It was inspiring to see such dedicated work being done on the site. Our guide told us how volunteers spend days planting tree after tree, working tirelessly to rewild both themselves and their surroundings. She explained the problems they were encountering with a lack of volunteers. It is difficult to strike a balance between promoting the site enough to inform people of the work that needs doing, while simultaneously avoiding too much advertising to keep the site as natural as possible and prevent an onslaught of tourists trampling the ground and disturbing the wildlife. There must be a happy equilibrium between the two.



I think media is a tool that can be used to both help and hinder conservation. While it’s incredibly useful for encouraging donation from the public, it can spill too many secrets, and end up attracting more than necessary attention to delicate sites of nature that cannot cope with excessive human use.  As a media student, I want to find a way to write and photograph for positive effect to help more and more people enjoy the natural world that they live in.


Please visit the Carrifran Wildwood website for more information on the valuable work they are carrying out there.


  • Carrifran Wildwood (2012) What we have achieved. Available at: http://www.carrifran.org.uk/about/what-we-have-achieved/ (Accessed: 6 March 2016)


The Controversy of Langholm Moor

To broaden my understanding of the conservation work that is going on around me, I visited Langholm Moor in Dumfries and Galloway. The moor is a man-made habitat and has been completely deforested. It is home to an ongoing project to resolve the controversy regarding raptors and grouse. Grouse shooting is the main source of income for the site, and raptors such as the Red-listed Hen Harrier are being persecuted for predating on multiple grouse species. I got to meet Simon Lester, one of the site’s gamekeepers until his recent retirement. He showed me round the site and explained some of the problems the moor is experiencing.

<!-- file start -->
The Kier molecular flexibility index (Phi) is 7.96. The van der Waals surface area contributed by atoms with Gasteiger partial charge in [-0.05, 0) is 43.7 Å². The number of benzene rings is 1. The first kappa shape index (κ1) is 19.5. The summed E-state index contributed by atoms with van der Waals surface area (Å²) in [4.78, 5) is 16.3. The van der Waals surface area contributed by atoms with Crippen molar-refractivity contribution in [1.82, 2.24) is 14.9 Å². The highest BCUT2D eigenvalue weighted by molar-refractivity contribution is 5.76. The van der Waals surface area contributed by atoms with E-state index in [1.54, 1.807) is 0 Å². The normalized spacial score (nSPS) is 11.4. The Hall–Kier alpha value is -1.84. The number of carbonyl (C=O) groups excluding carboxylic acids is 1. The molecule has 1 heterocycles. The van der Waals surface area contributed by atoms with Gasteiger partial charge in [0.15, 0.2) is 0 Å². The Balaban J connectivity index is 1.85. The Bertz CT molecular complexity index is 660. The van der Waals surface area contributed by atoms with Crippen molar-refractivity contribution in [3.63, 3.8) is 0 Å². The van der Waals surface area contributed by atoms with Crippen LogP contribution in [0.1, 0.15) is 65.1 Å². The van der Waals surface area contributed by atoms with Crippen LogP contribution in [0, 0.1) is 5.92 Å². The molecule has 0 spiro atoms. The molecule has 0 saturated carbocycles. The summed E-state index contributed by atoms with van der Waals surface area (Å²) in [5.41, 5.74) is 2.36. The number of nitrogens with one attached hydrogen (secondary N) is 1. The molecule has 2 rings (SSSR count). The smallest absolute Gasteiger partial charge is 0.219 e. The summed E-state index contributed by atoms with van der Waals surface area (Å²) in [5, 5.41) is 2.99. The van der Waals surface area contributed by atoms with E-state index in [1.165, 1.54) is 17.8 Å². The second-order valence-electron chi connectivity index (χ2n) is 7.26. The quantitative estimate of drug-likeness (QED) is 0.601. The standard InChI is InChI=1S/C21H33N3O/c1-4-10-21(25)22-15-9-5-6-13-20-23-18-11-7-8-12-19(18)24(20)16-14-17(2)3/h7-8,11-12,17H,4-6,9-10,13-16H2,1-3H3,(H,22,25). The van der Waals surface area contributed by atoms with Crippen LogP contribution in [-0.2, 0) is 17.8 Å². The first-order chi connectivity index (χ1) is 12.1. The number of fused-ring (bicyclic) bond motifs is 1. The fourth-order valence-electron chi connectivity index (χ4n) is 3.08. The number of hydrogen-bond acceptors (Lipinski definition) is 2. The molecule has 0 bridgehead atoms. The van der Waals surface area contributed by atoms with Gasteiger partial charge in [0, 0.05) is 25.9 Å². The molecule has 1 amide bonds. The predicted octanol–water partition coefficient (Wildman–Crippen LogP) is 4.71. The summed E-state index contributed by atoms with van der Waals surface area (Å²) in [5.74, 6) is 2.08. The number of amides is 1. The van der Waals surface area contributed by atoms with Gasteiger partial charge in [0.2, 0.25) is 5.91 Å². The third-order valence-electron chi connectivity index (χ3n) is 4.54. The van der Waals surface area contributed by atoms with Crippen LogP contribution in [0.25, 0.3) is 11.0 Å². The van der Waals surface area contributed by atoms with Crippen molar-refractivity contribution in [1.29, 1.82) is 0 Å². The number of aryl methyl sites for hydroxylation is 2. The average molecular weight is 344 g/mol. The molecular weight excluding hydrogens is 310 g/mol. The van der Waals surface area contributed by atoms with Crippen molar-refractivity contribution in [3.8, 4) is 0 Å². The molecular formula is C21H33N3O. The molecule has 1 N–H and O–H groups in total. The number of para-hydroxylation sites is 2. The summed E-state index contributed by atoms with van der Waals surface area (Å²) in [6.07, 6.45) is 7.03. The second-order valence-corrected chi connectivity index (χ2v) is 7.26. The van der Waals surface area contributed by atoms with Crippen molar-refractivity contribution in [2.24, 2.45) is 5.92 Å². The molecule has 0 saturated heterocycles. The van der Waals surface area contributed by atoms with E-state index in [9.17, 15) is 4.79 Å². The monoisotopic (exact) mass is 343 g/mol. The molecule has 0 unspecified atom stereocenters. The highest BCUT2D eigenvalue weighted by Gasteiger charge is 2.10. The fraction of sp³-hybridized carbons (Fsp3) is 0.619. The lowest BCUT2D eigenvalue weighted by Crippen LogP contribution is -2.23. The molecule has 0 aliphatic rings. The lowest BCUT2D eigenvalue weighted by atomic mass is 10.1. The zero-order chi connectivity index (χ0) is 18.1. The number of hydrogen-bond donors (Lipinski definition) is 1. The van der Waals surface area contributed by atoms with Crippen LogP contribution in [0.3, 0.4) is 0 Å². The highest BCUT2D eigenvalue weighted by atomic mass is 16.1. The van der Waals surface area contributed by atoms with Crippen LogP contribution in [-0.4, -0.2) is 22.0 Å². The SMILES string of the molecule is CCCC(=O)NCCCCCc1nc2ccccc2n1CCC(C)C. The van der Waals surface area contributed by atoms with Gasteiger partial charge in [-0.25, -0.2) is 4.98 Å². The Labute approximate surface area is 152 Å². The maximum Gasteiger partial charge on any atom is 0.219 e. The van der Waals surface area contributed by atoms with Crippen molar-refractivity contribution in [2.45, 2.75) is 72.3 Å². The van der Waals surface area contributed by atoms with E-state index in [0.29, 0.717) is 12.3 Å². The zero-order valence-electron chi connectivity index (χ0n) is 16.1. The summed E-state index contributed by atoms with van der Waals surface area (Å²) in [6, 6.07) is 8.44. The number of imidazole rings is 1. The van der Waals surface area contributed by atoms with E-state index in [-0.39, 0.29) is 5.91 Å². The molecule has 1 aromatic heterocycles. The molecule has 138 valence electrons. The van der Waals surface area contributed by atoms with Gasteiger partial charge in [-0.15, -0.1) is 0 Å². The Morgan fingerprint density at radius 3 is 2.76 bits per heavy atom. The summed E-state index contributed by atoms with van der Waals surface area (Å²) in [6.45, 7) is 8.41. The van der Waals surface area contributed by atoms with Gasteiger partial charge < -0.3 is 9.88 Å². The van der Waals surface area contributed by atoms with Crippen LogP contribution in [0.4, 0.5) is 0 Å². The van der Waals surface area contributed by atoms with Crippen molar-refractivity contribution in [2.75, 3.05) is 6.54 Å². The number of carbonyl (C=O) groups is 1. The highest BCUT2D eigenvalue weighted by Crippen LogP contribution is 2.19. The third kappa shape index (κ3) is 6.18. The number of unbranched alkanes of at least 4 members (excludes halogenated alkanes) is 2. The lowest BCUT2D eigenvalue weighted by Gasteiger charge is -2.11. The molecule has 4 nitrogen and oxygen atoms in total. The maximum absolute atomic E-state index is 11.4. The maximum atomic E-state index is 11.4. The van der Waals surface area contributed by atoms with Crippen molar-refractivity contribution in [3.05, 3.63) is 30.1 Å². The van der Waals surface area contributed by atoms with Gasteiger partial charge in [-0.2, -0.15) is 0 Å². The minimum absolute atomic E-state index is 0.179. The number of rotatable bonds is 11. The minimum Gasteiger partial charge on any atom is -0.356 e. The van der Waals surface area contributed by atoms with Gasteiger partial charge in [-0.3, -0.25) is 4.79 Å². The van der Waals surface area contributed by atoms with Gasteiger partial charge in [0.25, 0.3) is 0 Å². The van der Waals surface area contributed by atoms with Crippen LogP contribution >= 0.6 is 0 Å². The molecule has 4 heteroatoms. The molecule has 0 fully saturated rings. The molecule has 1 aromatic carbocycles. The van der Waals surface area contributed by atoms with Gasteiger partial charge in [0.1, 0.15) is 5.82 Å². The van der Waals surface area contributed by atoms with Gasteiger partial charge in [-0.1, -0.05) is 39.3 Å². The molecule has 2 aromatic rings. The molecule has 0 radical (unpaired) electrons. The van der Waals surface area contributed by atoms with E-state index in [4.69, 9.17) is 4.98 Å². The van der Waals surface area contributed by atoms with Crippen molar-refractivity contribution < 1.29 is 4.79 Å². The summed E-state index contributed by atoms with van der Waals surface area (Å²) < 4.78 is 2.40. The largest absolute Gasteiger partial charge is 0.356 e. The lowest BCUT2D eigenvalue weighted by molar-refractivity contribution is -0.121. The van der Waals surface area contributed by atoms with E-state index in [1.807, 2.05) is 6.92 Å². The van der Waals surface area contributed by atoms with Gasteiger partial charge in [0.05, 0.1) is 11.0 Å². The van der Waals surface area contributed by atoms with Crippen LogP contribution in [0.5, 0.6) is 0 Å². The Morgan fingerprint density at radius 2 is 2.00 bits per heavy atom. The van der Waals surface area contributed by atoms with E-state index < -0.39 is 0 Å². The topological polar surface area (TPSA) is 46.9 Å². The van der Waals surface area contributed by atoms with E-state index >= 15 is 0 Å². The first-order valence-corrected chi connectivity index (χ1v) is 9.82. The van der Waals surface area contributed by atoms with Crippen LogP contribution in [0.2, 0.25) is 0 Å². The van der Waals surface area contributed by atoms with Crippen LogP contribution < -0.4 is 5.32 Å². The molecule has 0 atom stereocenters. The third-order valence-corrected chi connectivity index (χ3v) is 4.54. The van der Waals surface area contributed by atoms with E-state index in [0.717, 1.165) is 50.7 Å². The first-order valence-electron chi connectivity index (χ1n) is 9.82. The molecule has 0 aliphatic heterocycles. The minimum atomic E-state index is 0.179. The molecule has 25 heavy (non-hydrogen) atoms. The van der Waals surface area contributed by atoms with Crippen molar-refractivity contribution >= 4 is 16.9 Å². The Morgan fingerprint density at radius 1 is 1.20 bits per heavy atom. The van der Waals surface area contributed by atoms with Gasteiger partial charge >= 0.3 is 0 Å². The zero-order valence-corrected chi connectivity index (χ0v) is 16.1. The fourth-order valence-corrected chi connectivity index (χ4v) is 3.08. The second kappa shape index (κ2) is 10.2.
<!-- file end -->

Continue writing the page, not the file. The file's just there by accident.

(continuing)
Langholm Moor by day
Gamekeeper Simon Lester

The Demonstration Project on the moor aims to restore “grouse moor management… as a way of meeting the conservation objectives of the site” (Langholm Moor Demonstration Project, 2010). There are several elements to the programme:

The habitat will be controlled using measures such as heather burning, heather restoration and control of livestock and feral goats. The heather is burnt down for several reasons. Simon explained that the grouse can only feed on heather when it is cut short. Also, heavy grazing from livestock in past years has severely reduced the quality of the heather that grows on the moor, so it is regularly reseeded and sprayed with fertiliser. I asked Simon how he controls the burning process, as it seems an extreme way to manage heather growth. In response, he said burning is a lot easier than cutting, but occasionally they do lose control of the flames. The process needs to be carefully planned and carried out over time in a mosaic pattern, so as to keep a variety of heather plots of different ages.

There are now no sheep present on the moor, but a small population of feral goats remains. In past years a mass culling of some four hundred individuals was carried out, leaving two hundred goats remaining. While the population size has now undoubtedly increased since then, goats are a lot less damaging to vegetation than sheep who, to quote George Monbiot, leave the habitat “sheep-wrecked” (Monbiot, G., 2013).

Another part of the project involves controlling populations of predators that prey on the grouse. While common species such as foxes, crows and stoats are culled on site, protected species such as the hen harrier are unaffected. Simon showed me a snare used to trap foxes. By law, the snares need to have stops fitted, which lock the snare mechanism and avoid strangling the animal. Simon makes a daily round of some three hundred snares, and shoots any trapped foxes he finds. This is a more humane approach to dealing with the problem, a combination of the stop-fitted snares and a quick death.

Trap used for mustelids (weasels and stoats)